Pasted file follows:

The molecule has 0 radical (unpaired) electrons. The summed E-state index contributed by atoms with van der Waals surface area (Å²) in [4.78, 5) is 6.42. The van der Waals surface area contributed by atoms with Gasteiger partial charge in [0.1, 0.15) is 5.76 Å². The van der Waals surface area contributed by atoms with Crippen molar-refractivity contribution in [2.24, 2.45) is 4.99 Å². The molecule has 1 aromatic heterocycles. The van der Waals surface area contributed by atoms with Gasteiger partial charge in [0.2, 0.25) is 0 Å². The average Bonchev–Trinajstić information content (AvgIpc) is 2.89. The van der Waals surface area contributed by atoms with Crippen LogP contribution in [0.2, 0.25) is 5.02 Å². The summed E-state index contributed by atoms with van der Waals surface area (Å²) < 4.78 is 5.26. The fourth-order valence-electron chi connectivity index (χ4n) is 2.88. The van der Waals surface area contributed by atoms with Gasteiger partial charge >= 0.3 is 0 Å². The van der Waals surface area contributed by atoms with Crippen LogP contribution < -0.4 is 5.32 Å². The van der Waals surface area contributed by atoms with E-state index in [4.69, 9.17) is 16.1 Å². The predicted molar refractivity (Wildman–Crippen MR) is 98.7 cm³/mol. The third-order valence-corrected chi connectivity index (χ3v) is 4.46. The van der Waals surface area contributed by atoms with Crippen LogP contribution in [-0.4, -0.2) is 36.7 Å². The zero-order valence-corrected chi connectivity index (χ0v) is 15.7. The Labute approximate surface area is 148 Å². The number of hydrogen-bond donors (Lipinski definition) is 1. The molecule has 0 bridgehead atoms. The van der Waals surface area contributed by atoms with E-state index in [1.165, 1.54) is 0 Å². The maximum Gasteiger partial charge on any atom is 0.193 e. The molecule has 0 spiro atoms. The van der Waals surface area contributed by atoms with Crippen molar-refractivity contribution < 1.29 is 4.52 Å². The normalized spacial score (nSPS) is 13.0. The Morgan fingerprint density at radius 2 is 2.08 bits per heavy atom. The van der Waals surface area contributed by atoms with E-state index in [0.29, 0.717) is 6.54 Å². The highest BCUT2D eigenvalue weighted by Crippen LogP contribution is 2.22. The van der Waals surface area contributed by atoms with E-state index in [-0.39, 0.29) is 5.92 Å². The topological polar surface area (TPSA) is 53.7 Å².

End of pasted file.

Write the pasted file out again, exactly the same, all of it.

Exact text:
The molecule has 0 radical (unpaired) electrons. The summed E-state index contributed by atoms with van der Waals surface area (Å²) in [4.78, 5) is 6.42. The van der Waals surface area contributed by atoms with Gasteiger partial charge in [0.1, 0.15) is 5.76 Å². The van der Waals surface area contributed by atoms with Crippen molar-refractivity contribution in [2.24, 2.45) is 4.99 Å². The molecule has 1 aromatic heterocycles. The van der Waals surface area contributed by atoms with Gasteiger partial charge in [0.2, 0.25) is 0 Å². The average Bonchev–Trinajstić information content (AvgIpc) is 2.89. The van der Waals surface area contributed by atoms with Crippen LogP contribution in [0.2, 0.25) is 5.02 Å². The summed E-state index contributed by atoms with van der Waals surface area (Å²) < 4.78 is 5.26. The fourth-order valence-electron chi connectivity index (χ4n) is 2.88. The van der Waals surface area contributed by atoms with Gasteiger partial charge >= 0.3 is 0 Å². The van der Waals surface area contributed by atoms with Crippen LogP contribution < -0.4 is 5.32 Å². The van der Waals surface area contributed by atoms with E-state index in [4.69, 9.17) is 16.1 Å². The predicted molar refractivity (Wildman–Crippen MR) is 98.7 cm³/mol. The third-order valence-corrected chi connectivity index (χ3v) is 4.46. The van der Waals surface area contributed by atoms with Crippen LogP contribution in [-0.4, -0.2) is 36.7 Å². The zero-order valence-corrected chi connectivity index (χ0v) is 15.7. The Labute approximate surface area is 148 Å². The number of hydrogen-bond donors (Lipinski definition) is 1. The molecule has 0 bridgehead atoms. The van der Waals surface area contributed by atoms with E-state index in [1.165, 1.54) is 0 Å². The maximum Gasteiger partial charge on any atom is 0.193 e. The molecule has 0 spiro atoms. The van der Waals surface area contributed by atoms with Crippen molar-refractivity contribution < 1.29 is 4.52 Å². The normalized spacial score (nSPS) is 13.0. The Morgan fingerprint density at radius 2 is 2.08 bits per heavy atom. The van der Waals surface area contributed by atoms with E-state index in [0.29, 0.717) is 6.54 Å². The highest BCUT2D eigenvalue weighted by Crippen LogP contribution is 2.22. The van der Waals surface area contributed by atoms with E-state index in [-0.39, 0.29) is 5.92 Å². The topological polar surface area (TPSA) is 53.7 Å².